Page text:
Obama's views so incensed the DEA director that Leonhart blew off a little steam about the topic during the annual meeting of the country's sheriffs late last month, according to the Boston Herald.

Sheriffs who were present told the paper she expressed frustration over Obama comparing smoking pot to consuming alcohol.

"Her comments are not necessarily unexpected," said Dan Riffle, director of federal policies for the Marijuana Policy Project, a pro pot legalization group. There are a lot of folks who have spent the last 20 to 30 years fighting the war on drugs. It's natural for them to revolt."

Still, the nation's attitudes and laws regarding marijuana are changing.

During a drug policy debate at the World Economic Forum in Davos, Switzerland, in January, Texas Gov. Rick Perry said he advocated decriminalizing marijuana. But he stopped short of pushing for legalization. However, the stance, coming from a Republican who once ran for President seems to offer further evidence of a change toward views on marijuana even in conservative corners.

"As the governor of the second-largest state in the country, what I can do is start us on policies that can start us on the road towards decriminalization," Perry said, adding that he views Colorado's marijuana laws as constitutional but he opposes a federal mandate.

The politics of pot even hovered over this year's so-called "Stoner Bowl" as teams from Colorado and Washington faced off in New Jersey, a state where it's illegal to toke.

As Super Bowl traffic curled through the Garden State toward Met Life Stadium, drivers had front row seats to an off-field battle of the billboards by pro and anti-marijuana legalization forces.

"Marijuana. Safer than alcohol ... and football," boasted a billboard by the Marijuana Policy Project. "Marijuana kills your drive. Don't lose in the game of life," read the counter by Smart Approaches to Marijuana.

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Eventually though, both marijuana legalization advocates and opponents say, the federal government will have to clear the smoke.

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"The real issue is: are we going to have a system where 25 states have legalization and 25 states don't?" Gettman said, adding, "Things are going to change dramatically after the next two elections in 2014 and 2016 when more states pass this."

The direction of federal pot policy could be determined by upcoming midterms and the 2016 presidential election as states weigh whether to legalize marijuana.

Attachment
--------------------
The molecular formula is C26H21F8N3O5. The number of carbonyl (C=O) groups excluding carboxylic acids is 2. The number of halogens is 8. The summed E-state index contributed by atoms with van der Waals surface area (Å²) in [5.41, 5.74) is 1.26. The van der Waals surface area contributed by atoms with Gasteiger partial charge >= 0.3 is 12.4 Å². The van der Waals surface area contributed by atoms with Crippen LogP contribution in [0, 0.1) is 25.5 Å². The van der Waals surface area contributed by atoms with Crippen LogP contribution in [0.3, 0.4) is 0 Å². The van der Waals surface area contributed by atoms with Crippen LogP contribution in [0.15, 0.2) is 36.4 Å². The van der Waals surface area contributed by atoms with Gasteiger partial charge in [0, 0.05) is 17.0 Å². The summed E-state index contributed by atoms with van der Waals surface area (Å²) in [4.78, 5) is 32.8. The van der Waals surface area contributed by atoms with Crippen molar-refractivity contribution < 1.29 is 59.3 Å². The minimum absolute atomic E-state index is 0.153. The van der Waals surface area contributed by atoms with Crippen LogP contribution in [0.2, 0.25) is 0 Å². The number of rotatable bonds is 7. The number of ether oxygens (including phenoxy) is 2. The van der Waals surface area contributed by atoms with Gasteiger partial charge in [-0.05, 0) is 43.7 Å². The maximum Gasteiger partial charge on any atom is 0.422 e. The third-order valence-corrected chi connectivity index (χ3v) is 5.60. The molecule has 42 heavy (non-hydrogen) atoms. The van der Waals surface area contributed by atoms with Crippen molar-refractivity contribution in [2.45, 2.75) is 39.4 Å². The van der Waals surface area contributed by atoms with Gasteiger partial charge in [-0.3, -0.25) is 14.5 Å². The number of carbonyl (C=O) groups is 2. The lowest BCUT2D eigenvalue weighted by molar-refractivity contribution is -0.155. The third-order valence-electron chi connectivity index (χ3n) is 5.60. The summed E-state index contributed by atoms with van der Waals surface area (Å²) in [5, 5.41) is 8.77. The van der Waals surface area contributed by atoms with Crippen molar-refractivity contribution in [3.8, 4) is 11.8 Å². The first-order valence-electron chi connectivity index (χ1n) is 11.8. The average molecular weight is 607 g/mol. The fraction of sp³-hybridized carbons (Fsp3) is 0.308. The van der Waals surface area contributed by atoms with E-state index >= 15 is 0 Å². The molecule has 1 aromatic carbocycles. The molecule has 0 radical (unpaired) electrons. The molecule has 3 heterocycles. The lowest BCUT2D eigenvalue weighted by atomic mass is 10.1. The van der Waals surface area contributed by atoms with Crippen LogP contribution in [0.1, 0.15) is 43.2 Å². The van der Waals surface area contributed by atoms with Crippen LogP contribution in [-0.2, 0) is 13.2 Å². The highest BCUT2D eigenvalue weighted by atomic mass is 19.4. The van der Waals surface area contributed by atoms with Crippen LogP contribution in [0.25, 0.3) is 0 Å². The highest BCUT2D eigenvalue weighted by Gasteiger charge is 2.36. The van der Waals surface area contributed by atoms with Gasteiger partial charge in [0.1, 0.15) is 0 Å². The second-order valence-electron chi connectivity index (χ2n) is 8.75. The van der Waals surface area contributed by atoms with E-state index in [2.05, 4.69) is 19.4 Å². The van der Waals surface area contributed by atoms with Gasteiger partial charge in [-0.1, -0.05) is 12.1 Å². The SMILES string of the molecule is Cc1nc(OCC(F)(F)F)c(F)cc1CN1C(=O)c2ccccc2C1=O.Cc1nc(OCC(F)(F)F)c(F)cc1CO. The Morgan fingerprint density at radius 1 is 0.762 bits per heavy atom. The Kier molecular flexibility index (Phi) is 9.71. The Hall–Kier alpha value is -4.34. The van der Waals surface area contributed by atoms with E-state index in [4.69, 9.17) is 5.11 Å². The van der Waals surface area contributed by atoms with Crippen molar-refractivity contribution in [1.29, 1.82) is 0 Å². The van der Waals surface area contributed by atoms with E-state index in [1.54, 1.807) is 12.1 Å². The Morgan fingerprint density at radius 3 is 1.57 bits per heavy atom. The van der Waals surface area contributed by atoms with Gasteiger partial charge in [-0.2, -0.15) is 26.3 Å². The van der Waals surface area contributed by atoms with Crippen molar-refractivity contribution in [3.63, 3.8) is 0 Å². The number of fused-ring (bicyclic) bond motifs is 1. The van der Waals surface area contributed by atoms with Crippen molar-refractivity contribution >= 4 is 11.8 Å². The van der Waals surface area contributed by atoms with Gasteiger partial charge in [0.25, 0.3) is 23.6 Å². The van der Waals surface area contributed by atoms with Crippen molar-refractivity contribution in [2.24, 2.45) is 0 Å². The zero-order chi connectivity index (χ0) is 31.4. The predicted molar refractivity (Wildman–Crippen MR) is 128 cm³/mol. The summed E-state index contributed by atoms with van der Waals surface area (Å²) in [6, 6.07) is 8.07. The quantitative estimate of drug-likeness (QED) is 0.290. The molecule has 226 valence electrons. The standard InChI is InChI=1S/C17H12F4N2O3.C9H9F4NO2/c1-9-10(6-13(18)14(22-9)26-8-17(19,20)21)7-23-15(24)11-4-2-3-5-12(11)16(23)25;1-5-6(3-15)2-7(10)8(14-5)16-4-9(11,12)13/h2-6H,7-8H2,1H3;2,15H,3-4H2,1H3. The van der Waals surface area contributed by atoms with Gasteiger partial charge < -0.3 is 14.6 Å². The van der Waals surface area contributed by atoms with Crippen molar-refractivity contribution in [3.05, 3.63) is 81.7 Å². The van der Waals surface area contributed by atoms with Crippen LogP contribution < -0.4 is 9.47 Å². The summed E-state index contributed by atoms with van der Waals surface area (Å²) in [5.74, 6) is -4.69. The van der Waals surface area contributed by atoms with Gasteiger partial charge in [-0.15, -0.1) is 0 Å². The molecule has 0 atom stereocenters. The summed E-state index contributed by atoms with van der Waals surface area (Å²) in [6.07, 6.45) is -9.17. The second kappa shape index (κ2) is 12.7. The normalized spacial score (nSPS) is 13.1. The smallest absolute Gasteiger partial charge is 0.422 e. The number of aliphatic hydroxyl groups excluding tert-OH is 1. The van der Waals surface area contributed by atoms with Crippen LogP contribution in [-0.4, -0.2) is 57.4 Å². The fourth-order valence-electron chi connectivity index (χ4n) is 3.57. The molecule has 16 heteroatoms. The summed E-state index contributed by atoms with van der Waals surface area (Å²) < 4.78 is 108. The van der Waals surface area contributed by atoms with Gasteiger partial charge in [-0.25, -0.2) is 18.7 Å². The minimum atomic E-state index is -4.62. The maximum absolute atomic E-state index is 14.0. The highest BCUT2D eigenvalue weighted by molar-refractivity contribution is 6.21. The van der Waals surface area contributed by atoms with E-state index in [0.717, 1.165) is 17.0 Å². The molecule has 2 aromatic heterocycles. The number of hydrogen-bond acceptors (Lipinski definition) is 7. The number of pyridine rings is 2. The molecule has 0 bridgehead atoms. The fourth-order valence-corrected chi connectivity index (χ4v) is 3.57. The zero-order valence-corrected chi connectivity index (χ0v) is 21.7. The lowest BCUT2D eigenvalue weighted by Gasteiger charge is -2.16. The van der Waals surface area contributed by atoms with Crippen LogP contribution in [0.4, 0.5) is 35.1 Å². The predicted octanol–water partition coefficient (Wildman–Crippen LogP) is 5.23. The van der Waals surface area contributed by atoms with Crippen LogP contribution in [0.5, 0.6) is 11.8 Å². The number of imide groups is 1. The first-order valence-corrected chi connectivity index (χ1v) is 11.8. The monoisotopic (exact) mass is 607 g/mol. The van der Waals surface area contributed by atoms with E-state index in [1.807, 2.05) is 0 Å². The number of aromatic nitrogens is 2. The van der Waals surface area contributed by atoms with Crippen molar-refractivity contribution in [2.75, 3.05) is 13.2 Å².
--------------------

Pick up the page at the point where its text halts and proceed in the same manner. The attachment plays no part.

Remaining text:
There's big money at stake.

Billionaire hedge fund manager George Soros gave $1 million in 2010 to help legalize marijuana in California, a vote which ultimately failed. He and fellow billionaires John Sperling and former Progressive Insurance chairman Peter Lewis, who died late last year, have donated millions to the pot legalization causes in a number of states.

"The long-hair, tie-dye types cut their hair and put on Armani suits and got very serious about pot," Sabet said adding that opponents worry marijuana could become "the next big tobacco" with billions of dollars at stake for a product they feel has serious health concerns.

A slate of anti-government regulation, pro-states rights, GOP potential presidential candidates such as Florida Sen. Marco Rubio, Kentucky Sen. Rand Paul and Perry will find their positions on marijuana tested by factions within their party that oppose legalization.

Rubio opposes legalizing or decriminalizing marijuana for recreational use but recently told the Tampa Bay Times that he is open to learning more about medical marijuana. Last year, during an interview with the Hoover Institution, Paul said he is opposed to legalization but does support decriminalization.

One place for common ground might be in efforts to decriminalize the penalties for marijuana-related crimes, opponents and advocates say.

The push to decriminalize pot has made for some unlikely partnerships.

Obama on the problem of criminalizing marijuana use

For example, liberal Democrat Sen. Patrick Leahy of Vermont teamed up with Paul, a tea party backed conservative on a measure aimed at changing mandatory minimum sentences for some crimes such like marijuana possession. The measure also has the support of Sen. Dick Durbin, D-Illinois, and Republican Sen. Mike Lee of Utah.

Tea party backed Republican Rep. Raul Labrador, R-Idaho and Congressional Black Caucus member Rep. Robert Scott, D-Virginia have joined forces on a similar measure that would judges more wiggle room in sentencing.

Obama, civil rights organizations and both pro and anti-marijuana legalization groups all acknowledge that minorities are often disproportionately incarcerated for pot-related crimes.

"My concern is when you end up having very heavy criminal penalties for individual users that have been applied unevenly and in some cases with a racial disparity," Obama told Tapper during the CNN interview. "I think that is a problem."